In an absurd contradiction the World Bank facilitates these false, market-based approaches to climate change through its Prototype Carbon Fund, the BioCarbon Fund and the Community Development Carbon Fund at the same time it is promoting, on a far greater scale, the continued exploration for, and extraction and burning of fossil fuels -- many of which are to ensure increased emissions of the North.

In conclusion, 'giving carbon a price' will not prove to be any more effective, democratic, or conducive to human welfare, than giving genes, forests, biodiversity or clean rivers a price.

We reaffirm that drastic reductions in emissions from fossil fuel use are a pre-requisite if we are to avert the climate crisis. We affirm our responsibility to coming generations to seek real solutions that are viable and truly sustainable and that do not sacrifice marginalized communities.

We therefore commit ourselves to help build a global grassroots movement for climate justice, mobilize communities around the world and pledge our solidarity with people opposing carbon trading on the ground.

Signed October 10, 2004, Glenmore Centre, Durban, South Africa

To sign on to this declaration please send an email to or visit


Carbon Trade Watch

Indigenous Environmental Network

Climate & Development Initiatives, Uganda

Coecoceiba-Amigos de la Tierra, Costa Rica

CORE Centre for Organisation Research & Education, Manipur, India

Delhi Forum, India

Earthlife Africa (ELA) eThekwini Branch, South Africa


FASE-ES/Green Desert Network Brazil 2

Global Justice Ecology Project, USA

groundwork, South Africa

National Forum of Forest People And Forest Workers(NFFPFW), India

Patrick Bond, Professor, University of KwaZulu Natal School of Development Studies, South Africa

O le Siosiomaga Society, Samoa

South Durban Community Alliance (SDCEA), South Africa

Sustainable Energy & Economy Network, USA

The Corner House, UK

Timberwatch Coalition, South Africa

World Rainforest Movement, Uruguay


50 Years Is Enough: U.S. Network for Global Economic Justice, USA

Aficafiles, Canada

Africa Groups of Sweden, Sweden

Alianza Verde, Honduras

Ambiente y Sociedad, Argentina

Angikar Bangladesh Foundation, Bangladesh

Anisa Colombia, Colombia

Asociacion Alternativa Ambiental, Spain

Asociacion Amigos Reserva Yaguaroundi, Argentina

Asociacion de Guardaparques Argentinos, Argentina

Asociacion Ecologista Piuke, Argentina

Asociacion para la Defensa del Medio Ambiente del Noreste Santafesino, Argentina

Asociacion San Francisco de Asis, Argentina

Association France Amerique Latine, France

Associacion Lihue San Carlos de Barloche / Rio Negro, Argentina

Association pour un contrat mondial de l'eau, Comite de Seine Saint Denis, France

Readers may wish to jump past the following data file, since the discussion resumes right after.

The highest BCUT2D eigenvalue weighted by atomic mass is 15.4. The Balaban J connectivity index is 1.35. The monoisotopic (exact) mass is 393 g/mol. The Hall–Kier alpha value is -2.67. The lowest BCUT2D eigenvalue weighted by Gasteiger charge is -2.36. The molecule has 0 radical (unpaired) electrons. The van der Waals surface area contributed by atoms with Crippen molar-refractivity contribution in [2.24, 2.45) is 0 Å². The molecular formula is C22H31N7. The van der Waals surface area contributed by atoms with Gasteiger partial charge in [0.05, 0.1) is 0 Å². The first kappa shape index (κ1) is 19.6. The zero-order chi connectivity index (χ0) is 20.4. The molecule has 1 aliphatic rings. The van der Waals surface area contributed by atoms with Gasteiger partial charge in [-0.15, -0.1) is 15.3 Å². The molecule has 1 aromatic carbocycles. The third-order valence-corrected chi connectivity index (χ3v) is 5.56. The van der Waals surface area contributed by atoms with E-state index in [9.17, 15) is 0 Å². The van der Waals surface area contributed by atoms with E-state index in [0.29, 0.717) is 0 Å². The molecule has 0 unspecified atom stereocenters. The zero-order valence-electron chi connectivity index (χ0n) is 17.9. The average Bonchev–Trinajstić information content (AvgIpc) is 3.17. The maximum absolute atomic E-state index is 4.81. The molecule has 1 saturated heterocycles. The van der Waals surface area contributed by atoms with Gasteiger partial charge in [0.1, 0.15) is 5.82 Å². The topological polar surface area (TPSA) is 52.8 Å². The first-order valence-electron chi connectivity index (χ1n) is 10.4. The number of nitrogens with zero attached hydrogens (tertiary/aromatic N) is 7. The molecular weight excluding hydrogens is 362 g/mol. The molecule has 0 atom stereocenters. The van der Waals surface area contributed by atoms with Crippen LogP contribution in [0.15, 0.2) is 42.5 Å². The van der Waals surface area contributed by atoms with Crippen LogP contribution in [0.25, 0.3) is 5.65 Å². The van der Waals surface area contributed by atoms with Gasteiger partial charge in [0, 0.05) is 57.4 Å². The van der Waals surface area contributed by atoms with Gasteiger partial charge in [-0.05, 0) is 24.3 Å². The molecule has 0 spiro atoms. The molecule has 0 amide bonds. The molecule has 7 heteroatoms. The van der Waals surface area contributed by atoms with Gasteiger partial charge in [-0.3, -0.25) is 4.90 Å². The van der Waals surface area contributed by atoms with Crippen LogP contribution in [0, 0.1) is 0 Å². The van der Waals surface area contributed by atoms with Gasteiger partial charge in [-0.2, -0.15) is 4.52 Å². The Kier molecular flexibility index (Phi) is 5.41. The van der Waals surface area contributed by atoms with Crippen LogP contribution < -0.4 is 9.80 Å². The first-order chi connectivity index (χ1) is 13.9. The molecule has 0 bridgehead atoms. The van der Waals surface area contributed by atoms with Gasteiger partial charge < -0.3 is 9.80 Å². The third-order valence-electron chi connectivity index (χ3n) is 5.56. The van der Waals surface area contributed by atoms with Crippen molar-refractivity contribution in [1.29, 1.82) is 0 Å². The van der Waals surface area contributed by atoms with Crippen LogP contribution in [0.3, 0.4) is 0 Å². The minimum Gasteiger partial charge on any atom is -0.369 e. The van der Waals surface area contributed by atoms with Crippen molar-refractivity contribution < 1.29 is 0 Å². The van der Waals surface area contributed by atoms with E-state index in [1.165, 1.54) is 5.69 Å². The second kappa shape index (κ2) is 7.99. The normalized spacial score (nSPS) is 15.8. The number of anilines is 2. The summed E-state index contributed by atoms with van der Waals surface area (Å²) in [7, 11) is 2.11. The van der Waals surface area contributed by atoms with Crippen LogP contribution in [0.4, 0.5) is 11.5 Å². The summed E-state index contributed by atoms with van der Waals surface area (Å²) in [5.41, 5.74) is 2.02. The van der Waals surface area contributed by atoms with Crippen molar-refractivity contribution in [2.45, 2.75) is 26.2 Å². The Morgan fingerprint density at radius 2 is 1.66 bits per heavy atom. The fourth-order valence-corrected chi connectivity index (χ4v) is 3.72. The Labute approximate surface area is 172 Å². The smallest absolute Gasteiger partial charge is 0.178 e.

Associação Caete -- Cultura e Natureza, Brasil

Athlone Park Residents Association, South Africa

Austerville Clinic Committee, South Africa

Australian Greens, Australia

Aukland Rising Tide, New Zealand

BanglaPraxis, Bangladesh

Benjamin E. Mays Center, USA

Bluff Ridge Conservancy (BRC), South Africa BOA, Venezuela

Boulder Environmental Activists Resource, Rocky Mountain Peace and Justice Center, USA

The Bread of Life Development Foundation, Nigeria CENSAT-Friends of the Earth Colombia, Colombia

Center for Economic Justice, USA

Centre for Environmental Justice, Sri Lanka

Center for Environmental Law and Community Rights Inc./

Friends of the Earth (PNG), Papua New Guinea

Center for Urban Transformation, USA

Centro de Derecho Ambiental y Promocion para el Desarrollo (CEDAPRODE), Nicaragua

Centro de Investigacion Cientifica de Yucatan A.C., Mexico

Committee in Solidarity with the People of El Salvador, USA

Christ the King Church Group, South Africa

Clairwood Ratepayers Association (CRA), South Africa

Cold Mountain, Cold Rivers, USA

Colectivo de Proyectos Alternativos de Mexico (COPAL), Mexico

Colectivo MadreSelva, Guatemala

Comite de Analisis "Ana Silvia Olan" de Sonsonate - CANASO,El Salvador

Committee in Solidarity with the People of El Salvador, USA

Community Health Cell, Bangalore, India

Corporate Europe Observatory (CEO), Netherlands

C.P.E.M. Nº29-Ciencias Ambientales, Argentina Del Consejo de Organizaciones de Medicos y Parteras Indigenas Tradicionales de Chiapas, Mexico Enda America Latina, Colombia


Ecoisla, Puerto Rica

EarthLink e.V.-The People & Nature Network, Germany

Ecological Society of the Philippines, Philippines

Ecologistas en Accion, Spain, Argentina

ECOTERRA International

El Centro de Ecologia y Excursionismo de la Universidad de Carabobo, Venezuela

Els Verds -- Alternativa Verda, Spain

Environment Desk of Images Asia, Thailand

FASE Gurupa, Brasil

Forest Peoples Programme, UK

Foundation for Grassroots Initiatives in Africa, Ghana

Friends of the Earth International

Friends of the Earth Australia, Australia

Friends of the Siberian Forests, Russia

FSC-Brasil, Brasil

Fundacion Argentina de Etoecologia (FAE), Argentina

Fundacion Los de Tilquiza, proyecto AGUAVERDE, Argentina

Groupe d'Etudes et de Recherche sure les Energies

Renouvelables et l'Environnement (GERERE), Morocco

Gruppo di Volontariato Civile (GVC-Italia), oficina de Nicaragua, Nicaragua

House of Worship, South Africa

Indigenous Peoples' Biodiversity Network, Peru

InfoNature, Portugal

Infringement Festival, Canada

Iniciativa ArcoIris de Ecologia y Sociedad, Argentina

Iniciativa Radial, Argentina

Institute for Social Ecology Biotechnology Project, USA

Instituto Ecoar para Cidadania, Brasil

Instituto Igare, Brasil

International Fund for Animal Welfare (IFAW), Belgium

International Indian Treaty Council

Isipingo Environmental Committee (IEC), South Africa